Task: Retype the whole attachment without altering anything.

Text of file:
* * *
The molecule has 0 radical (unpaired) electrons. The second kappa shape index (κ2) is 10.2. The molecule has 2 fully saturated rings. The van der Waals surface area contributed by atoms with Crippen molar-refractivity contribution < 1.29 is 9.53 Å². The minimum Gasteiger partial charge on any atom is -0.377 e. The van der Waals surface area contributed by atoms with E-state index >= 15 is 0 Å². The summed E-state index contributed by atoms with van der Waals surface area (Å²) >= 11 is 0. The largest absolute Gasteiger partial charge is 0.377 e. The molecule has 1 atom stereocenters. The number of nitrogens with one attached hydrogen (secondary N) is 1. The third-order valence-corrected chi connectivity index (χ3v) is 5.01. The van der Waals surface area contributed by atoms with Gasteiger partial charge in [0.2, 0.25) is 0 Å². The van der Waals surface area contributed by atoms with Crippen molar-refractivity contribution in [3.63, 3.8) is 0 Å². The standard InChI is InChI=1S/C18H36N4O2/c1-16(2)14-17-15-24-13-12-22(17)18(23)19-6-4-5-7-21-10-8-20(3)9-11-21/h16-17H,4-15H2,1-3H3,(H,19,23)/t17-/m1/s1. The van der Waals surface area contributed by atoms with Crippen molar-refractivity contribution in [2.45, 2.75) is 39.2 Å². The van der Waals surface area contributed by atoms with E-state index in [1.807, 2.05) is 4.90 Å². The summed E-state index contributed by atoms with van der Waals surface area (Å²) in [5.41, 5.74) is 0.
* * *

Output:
The molecule has 0 radical (unpaired) electrons. The second kappa shape index (κ2) is 10.2. The molecule has 2 fully saturated rings. The van der Waals surface area contributed by atoms with Crippen molar-refractivity contribution < 1.29 is 9.53 Å². The minimum Gasteiger partial charge on any atom is -0.377 e. The van der Waals surface area contributed by atoms with E-state index >= 15 is 0 Å². The summed E-state index contributed by atoms with van der Waals surface area (Å²) >= 11 is 0. The largest absolute Gasteiger partial charge is 0.377 e. The molecule has 1 atom stereocenters. The number of nitrogens with one attached hydrogen (secondary N) is 1. The third-order valence-corrected chi connectivity index (χ3v) is 5.01. The van der Waals surface area contributed by atoms with Gasteiger partial charge in [0.2, 0.25) is 0 Å². The van der Waals surface area contributed by atoms with Crippen molar-refractivity contribution in [3.63, 3.8) is 0 Å². The standard InChI is InChI=1S/C18H36N4O2/c1-16(2)14-17-15-24-13-12-22(17)18(23)19-6-4-5-7-21-10-8-20(3)9-11-21/h16-17H,4-15H2,1-3H3,(H,19,23)/t17-/m1/s1. The van der Waals surface area contributed by atoms with Crippen molar-refractivity contribution in [2.45, 2.75) is 39.2 Å². The van der Waals surface area contributed by atoms with E-state index in [1.807, 2.05) is 4.90 Å². The summed E-state index contributed by atoms with van der Waals surface area (Å²) in [5.41, 5.74) is 0.